This FNM reminds me of the perry led PLP a little too much.

I wonder if we Grand Bahamians were to write to these ratings agencies asking them to look at Freeport would that incite this apathetic government to action? Surely we cannot get a good rating if the second largest economy in our country has collapsed???

Freeport needs to wake the hell up and fight for what it needs.

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proudloudandfnm 2 months, 3 weeks ago

I see what this lousy ass FNM is doing though. Nassau is where the vote is. That's why we get these lies about Freeport's unemployment beung down. And how a tech firm is going to train our D average population in artificial intelligence and cyber security. And a brand new oil terminal that'll hire every Grand Bahamian know and give them all cheap, new brand houses.

In Nassau it sounds like the FNM has already saved Freeport. In Nassau us Freeport folk are lucky, look at all that stuff yall gettin...

Unbelievable..

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proudloudandfnm 2 months, 3 weeks ago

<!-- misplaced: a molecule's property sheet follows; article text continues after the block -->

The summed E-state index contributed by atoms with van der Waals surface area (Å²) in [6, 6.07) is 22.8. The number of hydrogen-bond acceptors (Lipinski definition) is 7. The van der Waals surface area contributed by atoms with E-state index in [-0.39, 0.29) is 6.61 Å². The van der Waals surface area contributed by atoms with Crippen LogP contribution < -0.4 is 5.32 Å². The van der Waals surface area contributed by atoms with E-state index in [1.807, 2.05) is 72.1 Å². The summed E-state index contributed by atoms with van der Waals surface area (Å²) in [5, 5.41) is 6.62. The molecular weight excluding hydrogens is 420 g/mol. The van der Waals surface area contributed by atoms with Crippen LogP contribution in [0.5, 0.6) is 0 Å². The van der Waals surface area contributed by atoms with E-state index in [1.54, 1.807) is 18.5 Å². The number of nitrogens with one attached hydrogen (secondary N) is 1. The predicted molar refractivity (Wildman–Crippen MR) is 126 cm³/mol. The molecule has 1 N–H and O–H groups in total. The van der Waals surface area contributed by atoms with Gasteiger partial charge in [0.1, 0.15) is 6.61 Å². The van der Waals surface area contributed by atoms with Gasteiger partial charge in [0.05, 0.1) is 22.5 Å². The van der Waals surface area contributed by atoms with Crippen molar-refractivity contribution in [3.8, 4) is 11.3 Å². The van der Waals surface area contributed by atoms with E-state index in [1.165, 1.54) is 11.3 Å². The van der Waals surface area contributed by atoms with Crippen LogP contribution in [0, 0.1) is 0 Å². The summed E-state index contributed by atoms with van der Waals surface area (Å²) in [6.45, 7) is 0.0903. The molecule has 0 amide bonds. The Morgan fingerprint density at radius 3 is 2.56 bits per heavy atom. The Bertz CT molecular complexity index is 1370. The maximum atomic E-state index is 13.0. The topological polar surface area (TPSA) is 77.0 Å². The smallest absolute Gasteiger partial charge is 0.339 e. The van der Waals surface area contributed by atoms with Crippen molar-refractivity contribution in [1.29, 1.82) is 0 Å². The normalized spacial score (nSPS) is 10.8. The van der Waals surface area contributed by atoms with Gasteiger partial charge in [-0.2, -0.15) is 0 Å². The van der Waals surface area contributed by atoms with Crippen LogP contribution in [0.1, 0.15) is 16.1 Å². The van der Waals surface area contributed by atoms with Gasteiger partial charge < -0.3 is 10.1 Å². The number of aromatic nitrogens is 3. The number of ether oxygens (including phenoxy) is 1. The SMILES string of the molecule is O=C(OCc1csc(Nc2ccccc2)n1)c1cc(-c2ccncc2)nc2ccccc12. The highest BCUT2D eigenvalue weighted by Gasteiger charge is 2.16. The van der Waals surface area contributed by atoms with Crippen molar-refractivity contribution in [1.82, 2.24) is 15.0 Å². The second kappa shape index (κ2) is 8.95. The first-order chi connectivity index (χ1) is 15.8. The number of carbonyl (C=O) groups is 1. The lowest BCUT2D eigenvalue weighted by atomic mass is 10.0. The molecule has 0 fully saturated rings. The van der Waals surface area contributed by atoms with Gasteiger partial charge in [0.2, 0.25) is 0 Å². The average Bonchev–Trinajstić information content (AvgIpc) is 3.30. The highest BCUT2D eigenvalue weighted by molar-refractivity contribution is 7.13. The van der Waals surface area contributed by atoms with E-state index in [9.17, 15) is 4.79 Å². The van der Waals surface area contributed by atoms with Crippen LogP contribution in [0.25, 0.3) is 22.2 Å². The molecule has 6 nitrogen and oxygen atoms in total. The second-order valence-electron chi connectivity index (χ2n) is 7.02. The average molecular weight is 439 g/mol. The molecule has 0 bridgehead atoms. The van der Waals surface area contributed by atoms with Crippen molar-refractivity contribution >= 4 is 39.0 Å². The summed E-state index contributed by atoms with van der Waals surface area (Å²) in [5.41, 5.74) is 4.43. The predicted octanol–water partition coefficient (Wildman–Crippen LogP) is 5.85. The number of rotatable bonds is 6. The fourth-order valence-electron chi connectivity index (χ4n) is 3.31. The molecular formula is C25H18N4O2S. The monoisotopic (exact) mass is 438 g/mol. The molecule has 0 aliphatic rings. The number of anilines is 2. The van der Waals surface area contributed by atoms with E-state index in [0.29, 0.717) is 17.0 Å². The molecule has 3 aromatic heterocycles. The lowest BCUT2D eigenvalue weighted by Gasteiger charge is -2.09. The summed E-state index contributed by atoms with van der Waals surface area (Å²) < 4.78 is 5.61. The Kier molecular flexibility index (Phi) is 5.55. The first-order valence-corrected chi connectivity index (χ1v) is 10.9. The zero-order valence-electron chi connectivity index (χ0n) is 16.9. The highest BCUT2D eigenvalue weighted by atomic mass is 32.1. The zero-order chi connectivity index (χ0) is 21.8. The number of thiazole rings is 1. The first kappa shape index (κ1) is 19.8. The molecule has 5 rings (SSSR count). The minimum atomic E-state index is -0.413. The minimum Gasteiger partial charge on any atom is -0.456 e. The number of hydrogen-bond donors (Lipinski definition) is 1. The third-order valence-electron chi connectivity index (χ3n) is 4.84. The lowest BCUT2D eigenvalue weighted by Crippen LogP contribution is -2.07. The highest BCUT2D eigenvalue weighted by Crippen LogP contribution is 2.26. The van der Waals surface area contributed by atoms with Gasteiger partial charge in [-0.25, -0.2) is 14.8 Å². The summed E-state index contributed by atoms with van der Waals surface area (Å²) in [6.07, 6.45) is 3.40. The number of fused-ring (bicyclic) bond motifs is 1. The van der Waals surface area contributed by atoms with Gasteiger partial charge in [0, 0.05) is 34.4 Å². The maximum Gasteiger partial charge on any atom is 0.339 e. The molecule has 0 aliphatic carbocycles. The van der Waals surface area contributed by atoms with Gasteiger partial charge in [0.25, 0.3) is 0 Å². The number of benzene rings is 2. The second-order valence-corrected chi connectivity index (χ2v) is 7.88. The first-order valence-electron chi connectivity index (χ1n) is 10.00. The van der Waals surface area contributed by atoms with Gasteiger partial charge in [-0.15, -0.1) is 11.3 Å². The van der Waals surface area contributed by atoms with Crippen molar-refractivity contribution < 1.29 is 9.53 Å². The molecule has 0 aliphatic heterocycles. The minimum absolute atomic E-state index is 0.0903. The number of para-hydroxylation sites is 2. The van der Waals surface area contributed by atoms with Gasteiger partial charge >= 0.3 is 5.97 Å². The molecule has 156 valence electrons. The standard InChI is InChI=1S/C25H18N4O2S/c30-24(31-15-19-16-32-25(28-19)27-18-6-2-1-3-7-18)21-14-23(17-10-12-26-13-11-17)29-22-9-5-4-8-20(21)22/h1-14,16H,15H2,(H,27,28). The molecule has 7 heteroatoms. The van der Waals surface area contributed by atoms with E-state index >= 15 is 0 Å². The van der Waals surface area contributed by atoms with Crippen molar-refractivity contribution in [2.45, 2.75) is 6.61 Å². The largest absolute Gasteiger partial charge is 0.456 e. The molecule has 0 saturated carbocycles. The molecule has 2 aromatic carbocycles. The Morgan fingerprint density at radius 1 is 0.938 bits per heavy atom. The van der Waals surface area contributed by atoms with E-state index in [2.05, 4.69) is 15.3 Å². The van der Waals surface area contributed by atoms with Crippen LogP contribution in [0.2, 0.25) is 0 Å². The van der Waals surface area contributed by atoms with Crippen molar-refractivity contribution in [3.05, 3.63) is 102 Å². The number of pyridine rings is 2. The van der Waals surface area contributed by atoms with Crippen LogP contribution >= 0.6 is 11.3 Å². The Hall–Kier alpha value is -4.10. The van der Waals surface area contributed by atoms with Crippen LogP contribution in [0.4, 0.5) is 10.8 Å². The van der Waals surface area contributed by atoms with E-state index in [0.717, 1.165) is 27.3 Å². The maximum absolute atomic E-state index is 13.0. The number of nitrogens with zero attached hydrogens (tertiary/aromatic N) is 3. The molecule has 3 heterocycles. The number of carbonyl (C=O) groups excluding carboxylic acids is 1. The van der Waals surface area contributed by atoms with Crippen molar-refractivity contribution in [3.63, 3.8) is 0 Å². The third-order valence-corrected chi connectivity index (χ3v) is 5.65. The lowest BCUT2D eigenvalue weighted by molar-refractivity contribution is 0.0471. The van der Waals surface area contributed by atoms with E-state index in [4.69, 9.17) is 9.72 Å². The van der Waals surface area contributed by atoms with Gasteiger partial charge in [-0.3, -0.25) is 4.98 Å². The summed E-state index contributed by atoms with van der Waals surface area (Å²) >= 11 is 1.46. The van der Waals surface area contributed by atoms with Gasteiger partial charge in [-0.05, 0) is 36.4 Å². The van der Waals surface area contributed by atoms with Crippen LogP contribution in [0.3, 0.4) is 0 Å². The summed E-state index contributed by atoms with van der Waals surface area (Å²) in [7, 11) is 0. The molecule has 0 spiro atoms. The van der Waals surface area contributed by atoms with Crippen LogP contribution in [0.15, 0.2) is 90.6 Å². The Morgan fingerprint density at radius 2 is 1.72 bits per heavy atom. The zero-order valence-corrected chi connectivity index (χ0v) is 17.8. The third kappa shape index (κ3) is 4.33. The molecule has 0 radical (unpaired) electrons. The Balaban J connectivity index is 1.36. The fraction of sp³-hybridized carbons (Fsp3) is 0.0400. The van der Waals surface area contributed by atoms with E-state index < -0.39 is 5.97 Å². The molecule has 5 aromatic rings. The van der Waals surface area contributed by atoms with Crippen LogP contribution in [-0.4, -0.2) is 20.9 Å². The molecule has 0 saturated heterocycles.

No need to wait and lie to us about Wynn buying Our Lucaya. We know he won't. We've been told many times that there are other buyers interested. Was that a lie too? If not get on it. Forget Wynn. He got what he wanted. Stop wasting the one thing Freeport does not have, time.

We told you a year ago that we are in a crisis. DO SOMETHING!!

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sheeprunner12 2 months, 3 weeks ago

You are one bitter, miserable, jilted FNM ...... Go under the same rock with McAlpine (if things are that bad).

There are Bahamians who are FAR worst off than you entitled fools in GB.

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proudloudandfnm 2 months, 3 weeks ago

I seriously doubt any island is worse off than Grand Bahama. More proof of how incredibly stupid you are...

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sheeprunner12 2 months, 3 weeks ago

Try visiting any island other than mainland Exuma that is SOUTH of New Providence ......... and compare it with Freeport (not East or West GB). The ends of GB are very much like Family Islands south of Exuma ..... beautiful, simple, down-to-earth, welcoming, and industrious.

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Dawes 2 months, 2 weeks ago

The problem is no one really wants to invest in Freeport as they must not think it makes financial sense. So currently they are negotiating with Government for tax breaks to a point where they think it will work. Government of course is broke so can't give too much away. Wynn is a big company and no doubt is able to manage more then one new project at a time (its revenue is $4.4 billion so its bigger then our Government), so the fact that it has been able to move on with the Nassau project whilst still discussing Freeport is no worry (they are different types of projects anyway). If Fred thinks the hotel makes sense he can always put his money in and open it up.